The Sword of Wisdom 187

If you cut off the past and future, and discover that the present does not exist either, at that moment there is no mind. This itself is becoming a Buddha. But if, in the next instant, mind, past, future and present return, then you are again an ordinary sentient being.

The second story is about Suraksatra, one of Sakyamuni's sons. Suraksatra was an accomplished monk. Upon realizing the fourth dhyana level, he thought he had entered Nirvana. Unfortunately, he never asked the Buddha for verification. He had heard the Buddha's sutras, and he thought he understood the teachings, so he did not bother to inquire about his experience. One of his friends caused his power of samadhi to dissipate, so he dropped from the fourth dhyana level. He wondered, "How can I slide back from Nirvana?" His vexations returned, and he thought, "How is this possible? The Buddha is deceiving people. Nirvana is not genuine!"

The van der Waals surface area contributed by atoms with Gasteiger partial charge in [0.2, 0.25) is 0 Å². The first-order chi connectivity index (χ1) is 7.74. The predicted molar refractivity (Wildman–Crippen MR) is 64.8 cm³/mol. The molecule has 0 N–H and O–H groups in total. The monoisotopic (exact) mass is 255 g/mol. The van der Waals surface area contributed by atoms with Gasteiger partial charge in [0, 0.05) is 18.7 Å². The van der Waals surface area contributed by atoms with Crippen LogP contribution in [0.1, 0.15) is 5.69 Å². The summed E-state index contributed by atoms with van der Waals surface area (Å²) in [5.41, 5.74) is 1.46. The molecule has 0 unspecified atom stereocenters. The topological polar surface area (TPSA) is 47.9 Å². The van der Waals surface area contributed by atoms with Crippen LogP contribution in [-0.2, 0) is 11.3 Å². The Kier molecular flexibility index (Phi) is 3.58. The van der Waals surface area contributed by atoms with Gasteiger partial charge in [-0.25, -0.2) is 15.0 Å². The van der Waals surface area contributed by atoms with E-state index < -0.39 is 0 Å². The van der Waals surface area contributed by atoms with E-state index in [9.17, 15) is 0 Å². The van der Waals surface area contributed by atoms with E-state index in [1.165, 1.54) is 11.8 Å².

Suraksatra was too arrogant to go to Sakyamuni for guidance and advice. He convinced himself that Nirvana was not real and that Buddha was a fraud, and his heart filled with hatred.

As soon as he perceived Suraksatra's thoughts, Sakyamuni sent out his disciple, Kasyapa, and told him to calm Suraksatra until he could see him. But Suraksatra would not be appeased. He ranted and raved at Kasyapa, and when the Buddha arrived he cursed him and his teachings. At that moment, the earth opened up and Suraksatra plummeted to hell.